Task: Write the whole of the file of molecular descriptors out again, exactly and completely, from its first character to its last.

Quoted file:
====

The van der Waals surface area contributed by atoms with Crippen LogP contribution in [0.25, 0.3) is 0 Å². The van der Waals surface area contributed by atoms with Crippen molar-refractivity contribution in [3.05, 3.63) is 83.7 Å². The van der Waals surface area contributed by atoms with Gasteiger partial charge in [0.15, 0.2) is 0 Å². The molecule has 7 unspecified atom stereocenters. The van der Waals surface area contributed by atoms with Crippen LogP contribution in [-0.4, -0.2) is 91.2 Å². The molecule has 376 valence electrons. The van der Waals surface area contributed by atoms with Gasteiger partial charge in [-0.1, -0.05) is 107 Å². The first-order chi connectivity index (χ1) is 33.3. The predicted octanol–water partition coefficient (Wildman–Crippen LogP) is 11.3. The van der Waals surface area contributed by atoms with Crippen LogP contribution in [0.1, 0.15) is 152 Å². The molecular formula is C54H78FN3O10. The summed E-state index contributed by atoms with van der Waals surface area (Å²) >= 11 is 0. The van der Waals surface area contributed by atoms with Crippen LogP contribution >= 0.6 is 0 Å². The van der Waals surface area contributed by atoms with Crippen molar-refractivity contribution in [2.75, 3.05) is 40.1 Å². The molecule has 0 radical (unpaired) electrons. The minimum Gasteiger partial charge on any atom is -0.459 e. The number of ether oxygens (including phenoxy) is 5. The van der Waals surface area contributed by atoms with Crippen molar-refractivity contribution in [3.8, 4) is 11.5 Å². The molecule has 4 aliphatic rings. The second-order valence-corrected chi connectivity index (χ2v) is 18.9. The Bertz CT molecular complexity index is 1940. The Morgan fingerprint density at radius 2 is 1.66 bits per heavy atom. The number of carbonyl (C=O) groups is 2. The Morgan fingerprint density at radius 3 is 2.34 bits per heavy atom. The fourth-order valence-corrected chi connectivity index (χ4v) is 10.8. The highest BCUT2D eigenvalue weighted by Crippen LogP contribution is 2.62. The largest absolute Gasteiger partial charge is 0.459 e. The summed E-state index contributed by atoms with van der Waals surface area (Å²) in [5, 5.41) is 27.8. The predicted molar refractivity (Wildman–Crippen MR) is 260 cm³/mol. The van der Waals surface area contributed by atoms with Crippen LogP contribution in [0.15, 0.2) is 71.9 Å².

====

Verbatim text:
The van der Waals surface area contributed by atoms with Crippen LogP contribution in [0.25, 0.3) is 0 Å². The van der Waals surface area contributed by atoms with Crippen molar-refractivity contribution in [3.05, 3.63) is 83.7 Å². The van der Waals surface area contributed by atoms with Gasteiger partial charge in [0.15, 0.2) is 0 Å². The molecule has 7 unspecified atom stereocenters. The van der Waals surface area contributed by atoms with Crippen LogP contribution in [-0.4, -0.2) is 91.2 Å². The molecule has 376 valence electrons. The van der Waals surface area contributed by atoms with Gasteiger partial charge in [-0.1, -0.05) is 107 Å². The first-order chi connectivity index (χ1) is 33.3. The predicted octanol–water partition coefficient (Wildman–Crippen LogP) is 11.3. The van der Waals surface area contributed by atoms with Crippen LogP contribution in [0.1, 0.15) is 152 Å². The molecular formula is C54H78FN3O10. The summed E-state index contributed by atoms with van der Waals surface area (Å²) >= 11 is 0. The van der Waals surface area contributed by atoms with Crippen LogP contribution >= 0.6 is 0 Å². The van der Waals surface area contributed by atoms with Crippen molar-refractivity contribution in [2.75, 3.05) is 40.1 Å². The molecule has 0 radical (unpaired) electrons. The minimum Gasteiger partial charge on any atom is -0.459 e. The number of ether oxygens (including phenoxy) is 5. The van der Waals surface area contributed by atoms with Crippen molar-refractivity contribution in [3.8, 4) is 11.5 Å². The molecule has 4 aliphatic rings. The second-order valence-corrected chi connectivity index (χ2v) is 18.9. The Bertz CT molecular complexity index is 1940. The Morgan fingerprint density at radius 2 is 1.66 bits per heavy atom. The number of carbonyl (C=O) groups is 2. The Morgan fingerprint density at radius 3 is 2.34 bits per heavy atom. The fourth-order valence-corrected chi connectivity index (χ4v) is 10.8. The highest BCUT2D eigenvalue weighted by Crippen LogP contribution is 2.62. The largest absolute Gasteiger partial charge is 0.459 e. The summed E-state index contributed by atoms with van der Waals surface area (Å²) in [5, 5.41) is 27.8. The predicted molar refractivity (Wildman–Crippen MR) is 260 cm³/mol. The van der Waals surface area contributed by atoms with Crippen LogP contribution in [0.15, 0.2) is 71.9 Å².